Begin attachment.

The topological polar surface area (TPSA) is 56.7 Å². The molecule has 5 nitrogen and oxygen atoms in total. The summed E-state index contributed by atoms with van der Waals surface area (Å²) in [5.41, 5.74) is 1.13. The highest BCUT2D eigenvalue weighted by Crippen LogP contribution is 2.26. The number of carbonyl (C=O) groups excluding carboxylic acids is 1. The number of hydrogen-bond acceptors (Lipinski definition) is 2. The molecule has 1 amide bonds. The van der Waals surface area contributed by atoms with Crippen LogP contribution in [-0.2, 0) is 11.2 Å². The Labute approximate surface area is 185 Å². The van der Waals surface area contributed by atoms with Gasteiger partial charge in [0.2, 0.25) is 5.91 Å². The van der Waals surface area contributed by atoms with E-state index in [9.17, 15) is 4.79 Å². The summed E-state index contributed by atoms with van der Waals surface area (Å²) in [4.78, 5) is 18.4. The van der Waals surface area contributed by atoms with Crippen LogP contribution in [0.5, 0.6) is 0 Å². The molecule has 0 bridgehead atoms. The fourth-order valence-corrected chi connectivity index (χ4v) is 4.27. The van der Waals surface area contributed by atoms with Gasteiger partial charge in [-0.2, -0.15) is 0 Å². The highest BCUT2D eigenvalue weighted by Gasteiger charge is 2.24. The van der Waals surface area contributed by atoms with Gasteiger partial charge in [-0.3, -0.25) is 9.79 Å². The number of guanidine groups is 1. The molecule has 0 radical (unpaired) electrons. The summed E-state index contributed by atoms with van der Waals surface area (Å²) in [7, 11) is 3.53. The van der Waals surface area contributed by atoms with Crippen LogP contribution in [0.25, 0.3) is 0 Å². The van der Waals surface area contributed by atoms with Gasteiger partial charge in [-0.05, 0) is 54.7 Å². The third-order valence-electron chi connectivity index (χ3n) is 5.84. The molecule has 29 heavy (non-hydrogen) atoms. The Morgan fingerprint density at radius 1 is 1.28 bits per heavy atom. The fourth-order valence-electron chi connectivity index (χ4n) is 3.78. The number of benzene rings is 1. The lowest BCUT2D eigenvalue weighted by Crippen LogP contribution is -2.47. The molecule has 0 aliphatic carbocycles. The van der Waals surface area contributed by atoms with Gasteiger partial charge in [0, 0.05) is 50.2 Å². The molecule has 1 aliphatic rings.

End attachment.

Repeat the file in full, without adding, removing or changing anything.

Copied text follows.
The topological polar surface area (TPSA) is 56.7 Å². The molecule has 5 nitrogen and oxygen atoms in total. The summed E-state index contributed by atoms with van der Waals surface area (Å²) in [5.41, 5.74) is 1.13. The highest BCUT2D eigenvalue weighted by Crippen LogP contribution is 2.26. The number of carbonyl (C=O) groups excluding carboxylic acids is 1. The number of hydrogen-bond acceptors (Lipinski definition) is 2. The molecule has 1 amide bonds. The van der Waals surface area contributed by atoms with Crippen LogP contribution in [-0.2, 0) is 11.2 Å². The Labute approximate surface area is 185 Å². The van der Waals surface area contributed by atoms with Gasteiger partial charge in [0.2, 0.25) is 5.91 Å². The van der Waals surface area contributed by atoms with E-state index in [9.17, 15) is 4.79 Å². The summed E-state index contributed by atoms with van der Waals surface area (Å²) in [4.78, 5) is 18.4. The van der Waals surface area contributed by atoms with Crippen LogP contribution in [0.5, 0.6) is 0 Å². The molecule has 0 bridgehead atoms. The fourth-order valence-corrected chi connectivity index (χ4v) is 4.27. The van der Waals surface area contributed by atoms with Gasteiger partial charge in [-0.2, -0.15) is 0 Å². The highest BCUT2D eigenvalue weighted by Gasteiger charge is 2.24. The van der Waals surface area contributed by atoms with Gasteiger partial charge in [-0.3, -0.25) is 9.79 Å². The number of guanidine groups is 1. The molecule has 0 radical (unpaired) electrons. The summed E-state index contributed by atoms with van der Waals surface area (Å²) in [7, 11) is 3.53. The van der Waals surface area contributed by atoms with Crippen LogP contribution in [0.25, 0.3) is 0 Å². The van der Waals surface area contributed by atoms with Gasteiger partial charge in [-0.05, 0) is 54.7 Å². The third-order valence-electron chi connectivity index (χ3n) is 5.84. The molecule has 29 heavy (non-hydrogen) atoms. The Morgan fingerprint density at radius 1 is 1.28 bits per heavy atom. The fourth-order valence-electron chi connectivity index (χ4n) is 3.78. The number of benzene rings is 1. The lowest BCUT2D eigenvalue weighted by Crippen LogP contribution is -2.47. The molecule has 0 aliphatic carbocycles. The van der Waals surface area contributed by atoms with Gasteiger partial charge in [0, 0.05) is 50.2 Å². The molecule has 1 aliphatic rings.